Back in 2015, BT announced its intention to retire the UK’s aging telephony infrastructure, the PSTN (public switched telephone network), by 2025. This means that businesses still using traditional telephony services will have to undertake some significant changes in the coming years.
In this article, we’ll provide some context to explain the changes that are underway, explore why the decision has been taken to change the country’s telephony infrastructure, and introduce some of the solutions you can implement to keep your phone system operational beyond 2025.
What is The Public Switched Telephone Network?
The public switched telephone network is a framework of communications infrastructure designed primarily to support the transmission of voice data (phone calls). The system’s infrastructure continues to underpin the majority of telephone calls across the world today, with some elements of the infrastructure dating all the way back to the 1800s.
Contrary to popular belief, the PSTN isn’t an entirely analogue system, having incorporated many digital elements over the years to adapt to the digital revolution. The PSTN today contains a seamless blend of old and new technologies, including cellular networks, copper wires and fibre-optic cables.
The PSTN supports a number of communication standards and technologies, including VoIP (voice over internet protocol), ISDN (Integrated Services Digital Network) and ADSL (Asymmetric Digital Subscriber Line). These technologies facilitate the simultaneous transmission of voice calls and data (internet) across the vast and varied infrastructure of the PSTN.
What is ISDN?
ISDN is a telecommunications standard introduced in the 1980s, designed to enable the digital transmission of voice and data across the analogue elements of the public switched telephone network. While considered dated today, ISDN was revolutionary in its time, as it was one of the first technologies to permit the simultaneous transmission of voice and data across a single phone line.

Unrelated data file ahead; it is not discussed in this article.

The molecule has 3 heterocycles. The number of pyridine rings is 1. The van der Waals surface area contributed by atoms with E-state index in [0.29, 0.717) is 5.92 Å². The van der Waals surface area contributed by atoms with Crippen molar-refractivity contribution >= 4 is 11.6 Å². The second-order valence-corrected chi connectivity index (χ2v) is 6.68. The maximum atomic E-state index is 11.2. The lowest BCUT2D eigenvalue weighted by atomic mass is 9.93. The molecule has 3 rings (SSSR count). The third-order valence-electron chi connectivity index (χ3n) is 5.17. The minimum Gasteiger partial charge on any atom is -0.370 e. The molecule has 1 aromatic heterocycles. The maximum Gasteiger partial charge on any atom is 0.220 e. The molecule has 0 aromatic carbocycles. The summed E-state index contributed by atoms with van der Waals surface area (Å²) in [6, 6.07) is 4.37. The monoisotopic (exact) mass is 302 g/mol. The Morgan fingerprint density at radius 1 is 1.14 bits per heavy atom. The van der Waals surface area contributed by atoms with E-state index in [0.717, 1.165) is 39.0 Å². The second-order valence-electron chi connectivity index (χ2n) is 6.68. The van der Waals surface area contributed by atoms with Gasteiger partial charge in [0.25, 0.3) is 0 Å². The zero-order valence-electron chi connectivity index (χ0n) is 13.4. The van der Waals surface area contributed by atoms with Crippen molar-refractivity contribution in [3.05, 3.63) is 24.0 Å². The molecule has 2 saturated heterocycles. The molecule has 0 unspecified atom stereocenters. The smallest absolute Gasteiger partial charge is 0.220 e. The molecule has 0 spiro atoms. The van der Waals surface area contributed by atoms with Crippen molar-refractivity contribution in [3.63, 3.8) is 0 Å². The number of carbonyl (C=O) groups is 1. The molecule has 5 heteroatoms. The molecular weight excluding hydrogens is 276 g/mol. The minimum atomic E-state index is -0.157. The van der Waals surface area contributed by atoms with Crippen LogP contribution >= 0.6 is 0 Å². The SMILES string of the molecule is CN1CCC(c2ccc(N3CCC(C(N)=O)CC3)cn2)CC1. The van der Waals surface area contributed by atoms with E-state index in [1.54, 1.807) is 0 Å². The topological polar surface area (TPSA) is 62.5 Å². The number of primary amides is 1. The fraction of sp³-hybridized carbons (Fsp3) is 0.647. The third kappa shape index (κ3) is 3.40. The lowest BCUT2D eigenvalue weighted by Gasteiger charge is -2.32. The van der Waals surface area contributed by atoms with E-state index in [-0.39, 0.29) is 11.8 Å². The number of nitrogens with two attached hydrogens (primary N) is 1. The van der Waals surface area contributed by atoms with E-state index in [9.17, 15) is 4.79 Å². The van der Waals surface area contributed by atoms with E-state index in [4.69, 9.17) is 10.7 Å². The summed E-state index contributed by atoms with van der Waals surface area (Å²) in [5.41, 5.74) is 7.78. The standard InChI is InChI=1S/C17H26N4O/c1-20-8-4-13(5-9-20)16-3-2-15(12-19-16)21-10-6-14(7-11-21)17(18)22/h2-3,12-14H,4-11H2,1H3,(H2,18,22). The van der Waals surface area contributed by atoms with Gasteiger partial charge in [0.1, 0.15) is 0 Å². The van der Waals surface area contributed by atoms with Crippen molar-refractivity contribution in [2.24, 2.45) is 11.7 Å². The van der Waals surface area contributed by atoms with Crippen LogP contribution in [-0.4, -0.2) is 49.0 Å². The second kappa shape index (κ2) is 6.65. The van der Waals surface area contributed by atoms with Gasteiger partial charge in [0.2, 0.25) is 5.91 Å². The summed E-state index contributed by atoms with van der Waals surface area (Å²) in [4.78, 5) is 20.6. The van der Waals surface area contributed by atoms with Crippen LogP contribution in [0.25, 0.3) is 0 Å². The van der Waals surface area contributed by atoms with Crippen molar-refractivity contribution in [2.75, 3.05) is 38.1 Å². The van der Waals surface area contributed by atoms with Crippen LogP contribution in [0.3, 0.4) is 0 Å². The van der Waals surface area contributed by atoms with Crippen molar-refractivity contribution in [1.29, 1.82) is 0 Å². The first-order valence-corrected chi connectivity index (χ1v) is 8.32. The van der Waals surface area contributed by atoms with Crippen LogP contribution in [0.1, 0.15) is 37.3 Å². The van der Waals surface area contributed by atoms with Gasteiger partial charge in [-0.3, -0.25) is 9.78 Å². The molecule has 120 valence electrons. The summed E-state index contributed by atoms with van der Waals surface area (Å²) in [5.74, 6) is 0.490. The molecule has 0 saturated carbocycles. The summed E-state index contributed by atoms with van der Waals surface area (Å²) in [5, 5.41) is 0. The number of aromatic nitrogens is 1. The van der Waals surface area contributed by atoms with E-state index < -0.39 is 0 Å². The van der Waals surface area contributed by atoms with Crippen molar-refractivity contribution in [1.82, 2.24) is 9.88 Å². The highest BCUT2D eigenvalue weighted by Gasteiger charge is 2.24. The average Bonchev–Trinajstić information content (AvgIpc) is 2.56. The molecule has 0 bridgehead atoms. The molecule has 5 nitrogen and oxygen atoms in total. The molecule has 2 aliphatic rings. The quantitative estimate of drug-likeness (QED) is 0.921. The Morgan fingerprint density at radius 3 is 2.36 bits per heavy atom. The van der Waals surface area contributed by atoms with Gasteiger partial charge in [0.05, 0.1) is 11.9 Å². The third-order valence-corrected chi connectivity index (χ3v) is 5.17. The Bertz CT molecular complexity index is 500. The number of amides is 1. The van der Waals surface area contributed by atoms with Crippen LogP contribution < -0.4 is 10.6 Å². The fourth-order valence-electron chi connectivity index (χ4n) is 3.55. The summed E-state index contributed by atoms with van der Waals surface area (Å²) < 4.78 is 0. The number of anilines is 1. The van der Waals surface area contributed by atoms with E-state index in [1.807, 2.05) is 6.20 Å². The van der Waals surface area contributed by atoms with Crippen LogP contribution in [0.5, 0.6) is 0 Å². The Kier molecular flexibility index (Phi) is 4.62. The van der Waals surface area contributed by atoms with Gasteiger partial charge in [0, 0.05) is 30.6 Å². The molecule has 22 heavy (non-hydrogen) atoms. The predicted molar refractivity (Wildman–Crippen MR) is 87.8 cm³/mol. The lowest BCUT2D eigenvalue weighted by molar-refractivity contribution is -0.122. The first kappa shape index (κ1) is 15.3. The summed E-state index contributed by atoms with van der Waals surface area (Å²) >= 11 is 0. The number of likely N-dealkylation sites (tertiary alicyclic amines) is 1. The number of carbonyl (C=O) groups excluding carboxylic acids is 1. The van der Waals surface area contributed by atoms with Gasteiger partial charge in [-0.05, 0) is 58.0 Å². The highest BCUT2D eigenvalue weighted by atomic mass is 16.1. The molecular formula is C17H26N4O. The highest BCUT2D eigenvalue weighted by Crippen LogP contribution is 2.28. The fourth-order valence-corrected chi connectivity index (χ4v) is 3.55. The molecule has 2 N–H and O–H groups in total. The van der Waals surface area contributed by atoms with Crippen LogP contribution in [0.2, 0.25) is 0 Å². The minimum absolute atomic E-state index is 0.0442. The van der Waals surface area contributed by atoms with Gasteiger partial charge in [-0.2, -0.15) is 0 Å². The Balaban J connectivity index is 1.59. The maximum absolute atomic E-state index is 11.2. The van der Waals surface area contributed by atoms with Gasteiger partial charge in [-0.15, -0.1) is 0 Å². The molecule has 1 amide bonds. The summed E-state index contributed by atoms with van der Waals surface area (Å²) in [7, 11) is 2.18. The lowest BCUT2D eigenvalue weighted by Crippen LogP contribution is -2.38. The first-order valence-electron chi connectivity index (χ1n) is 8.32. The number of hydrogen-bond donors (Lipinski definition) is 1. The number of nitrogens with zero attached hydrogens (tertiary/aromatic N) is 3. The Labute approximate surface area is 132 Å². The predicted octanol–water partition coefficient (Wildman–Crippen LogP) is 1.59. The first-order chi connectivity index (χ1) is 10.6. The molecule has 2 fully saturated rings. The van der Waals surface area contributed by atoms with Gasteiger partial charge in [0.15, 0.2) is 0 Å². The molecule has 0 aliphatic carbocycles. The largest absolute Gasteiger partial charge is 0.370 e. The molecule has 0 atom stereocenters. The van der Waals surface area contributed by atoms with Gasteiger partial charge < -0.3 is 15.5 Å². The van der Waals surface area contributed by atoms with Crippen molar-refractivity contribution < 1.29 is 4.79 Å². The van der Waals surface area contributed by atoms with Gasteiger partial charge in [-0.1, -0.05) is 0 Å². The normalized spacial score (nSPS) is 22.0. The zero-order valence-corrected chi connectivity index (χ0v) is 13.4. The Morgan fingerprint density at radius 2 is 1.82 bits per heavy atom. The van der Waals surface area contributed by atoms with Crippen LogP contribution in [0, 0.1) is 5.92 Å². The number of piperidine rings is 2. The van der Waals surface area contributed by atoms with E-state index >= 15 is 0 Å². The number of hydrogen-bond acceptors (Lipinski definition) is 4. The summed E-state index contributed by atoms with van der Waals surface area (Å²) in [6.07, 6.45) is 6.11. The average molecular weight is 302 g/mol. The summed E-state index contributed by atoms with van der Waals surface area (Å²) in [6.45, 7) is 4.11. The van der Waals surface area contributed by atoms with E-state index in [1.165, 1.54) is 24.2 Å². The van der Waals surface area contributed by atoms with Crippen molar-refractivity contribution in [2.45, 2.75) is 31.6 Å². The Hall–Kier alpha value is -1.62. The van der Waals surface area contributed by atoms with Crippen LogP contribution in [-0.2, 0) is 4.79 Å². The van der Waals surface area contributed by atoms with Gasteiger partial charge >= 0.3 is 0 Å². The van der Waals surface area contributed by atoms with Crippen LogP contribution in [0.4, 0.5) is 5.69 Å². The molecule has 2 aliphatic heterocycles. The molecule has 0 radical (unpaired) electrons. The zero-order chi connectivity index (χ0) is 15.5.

If your business is still using an ISDN-based phone system, you’ll need to explore an alternative as a matter of urgency. Here’s why…
The PSTN is being Decommissioned, and with it, ISDN!
BT is in the process of replacing the aging PSTN network with full-fibre across the UK. The target date for the PSTN switch off has been set at December 2025, which means your business will need to be transitioned to a futureproof alternative long before then.
As the UK’s copper-based telecoms infrastructure is withdrawn, the telephony products designed to operate on it, such as ISDN, will soon stop working. In fact, BT suspended the sale of new ISDN lines earlier this year ahead of the switch off, in an effort to encourage customers to make the switch to an IP-based phone system.
Why Are These Changes Happening?
The traditional technologies are at breaking point. The traditional infrastructure of the PSTN was never designed with data transmission in mind, and even with the help of ISDN, it struggles to handle the sheer volume of data traffic that’s now imposed on it. Other reasons for the PSTN switch off include:
· Poor Flexibility. ISDN telephone lines are tied to fixed locations, offering both business and domestic consumers little flexibility. The traditional landline has fallen out of favour, as society has transitioned to mobile and digital solutions that are location independent.
· Aging Components. Some of the oldest parts of the PSTN are reaching the end of their service lives. Furthermore, the skills required to maintain and manage this infrastructure is becoming increasingly rare. Instead of performing a like-for-like replacement, the decision has been taken to replace outdated technology with a system that can cope with modern demands.
· Limited Data Speeds. The data-intensive nature of modern life means ISDN products often struggle to deliver the speeds today’s consumers and businesses demand. The growth of cloud-hosted software, for example, means businesses increasingly require modern, high-speed broadband to support their critical business activities.